BWW Interviews: Tony Winner Betty Buckley Talks Upcoming OC Cabaret

Tony Award-winning stage and screen star Betty Buckley---who has been called "The Voice of Broadway"---will be headlining a series of concerts as part of Segerstrom Center for the Arts' Cabaret Series from May 16 - 18 at the Samueli Theater.

Called Ah, Men! The Boys of Broadway, the show will feature the living legend giving her own inimitable spin on classic Broadway tunes that have traditionally been written for male characters (the show also has a companion CD with a similar title). Buckley will be accompanied on stage by John McDaniel, the Grammy and two-time Emmy winner who spent six years as the affable bandleader on Rosie O'Donnell's original hit syndicated daytime talk show.

On Broadway, Buckley appeared in 1776 (her Broadway debut), PIPPIN, SONG AND DANCE, THE MYSTERY OF EDWIN DROOD and CARRIE. Her Tony win, of course, was for her memorable performance as Grizabella in Andrew Lloyd Webber's international hit musical CATS. She received a second Tony nomination in TRIUMPH OF LOVE and an Olivier nomination for her portrayal of Norma Desmond in Webber's SUNSET BOULEVARD. TV audiences, though, know her best of all for playing Abby Bradford in the hit dramadey Eight Is Enough. And on top of her film, television, concert, and stage work, this busy "cowgirl" has 15 pressed CDs, along the way earning her two Grammy nominations. Her next album, the T Bone Burnett-produced Ghostlight will be released in 2014.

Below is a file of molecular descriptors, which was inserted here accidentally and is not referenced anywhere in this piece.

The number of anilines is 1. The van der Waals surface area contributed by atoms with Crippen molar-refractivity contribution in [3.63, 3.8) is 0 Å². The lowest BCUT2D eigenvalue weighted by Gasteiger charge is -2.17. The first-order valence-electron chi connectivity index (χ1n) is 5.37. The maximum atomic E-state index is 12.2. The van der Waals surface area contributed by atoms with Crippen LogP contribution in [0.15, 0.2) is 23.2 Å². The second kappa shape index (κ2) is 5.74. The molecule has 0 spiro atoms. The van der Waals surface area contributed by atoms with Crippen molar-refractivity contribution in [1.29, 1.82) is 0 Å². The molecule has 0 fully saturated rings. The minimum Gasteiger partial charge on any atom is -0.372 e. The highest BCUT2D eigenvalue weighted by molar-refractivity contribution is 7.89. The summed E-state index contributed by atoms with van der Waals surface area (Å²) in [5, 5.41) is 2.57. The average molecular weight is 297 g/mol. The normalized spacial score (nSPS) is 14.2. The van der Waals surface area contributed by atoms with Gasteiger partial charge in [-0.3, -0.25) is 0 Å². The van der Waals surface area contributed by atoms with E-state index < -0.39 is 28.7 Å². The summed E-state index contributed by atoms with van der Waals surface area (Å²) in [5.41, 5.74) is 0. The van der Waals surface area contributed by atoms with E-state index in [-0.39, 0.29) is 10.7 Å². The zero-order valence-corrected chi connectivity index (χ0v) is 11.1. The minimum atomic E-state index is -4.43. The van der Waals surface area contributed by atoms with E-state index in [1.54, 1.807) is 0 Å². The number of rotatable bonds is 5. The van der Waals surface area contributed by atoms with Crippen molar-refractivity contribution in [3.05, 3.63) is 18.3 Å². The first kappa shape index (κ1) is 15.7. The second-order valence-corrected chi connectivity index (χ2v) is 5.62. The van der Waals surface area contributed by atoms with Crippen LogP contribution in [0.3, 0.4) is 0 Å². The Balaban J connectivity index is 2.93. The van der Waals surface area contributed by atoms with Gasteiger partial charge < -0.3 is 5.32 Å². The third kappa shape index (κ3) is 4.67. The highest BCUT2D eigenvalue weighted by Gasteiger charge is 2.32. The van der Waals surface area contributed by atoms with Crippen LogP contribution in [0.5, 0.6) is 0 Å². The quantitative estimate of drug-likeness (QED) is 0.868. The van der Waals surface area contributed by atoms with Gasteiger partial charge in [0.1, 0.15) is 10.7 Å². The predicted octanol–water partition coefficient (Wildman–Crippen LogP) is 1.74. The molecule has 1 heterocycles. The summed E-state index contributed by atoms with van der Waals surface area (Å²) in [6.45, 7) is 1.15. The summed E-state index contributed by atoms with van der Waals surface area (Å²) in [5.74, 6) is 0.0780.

Before she took her male-centric cabaret concert to Orange County, the 2012 Theater Hall of Fame inductee fielded questions from BroadwayWorld's Michael Lawrence Quintos.


BWW: Good morning, Ms. Buckley! What an honor it is to speak with you, especially today on Mother's Day since the world knows you for being one of TV's Best Moms!

Ms. Buckley: Ha ha, thank you.

So, can you tell me a little bit more about your upcoming cabaret show this week at Segerstrom Center for the Arts in Costa Mesa?

Yes, it's a show I'm calling Ah, Men! The Boys of Broadway, and it contains some of my favorite men's songs from the Broadway songbook---songs that were written for men to sing in Broadway shows that I've been wanting to sing for a while. So I just decided to put together an evening of all men's songs. Some of these songs are known for being really beautiful, but some are really very funny, too. [The songs] are also off of my new album which was released last August by Palmetto Records.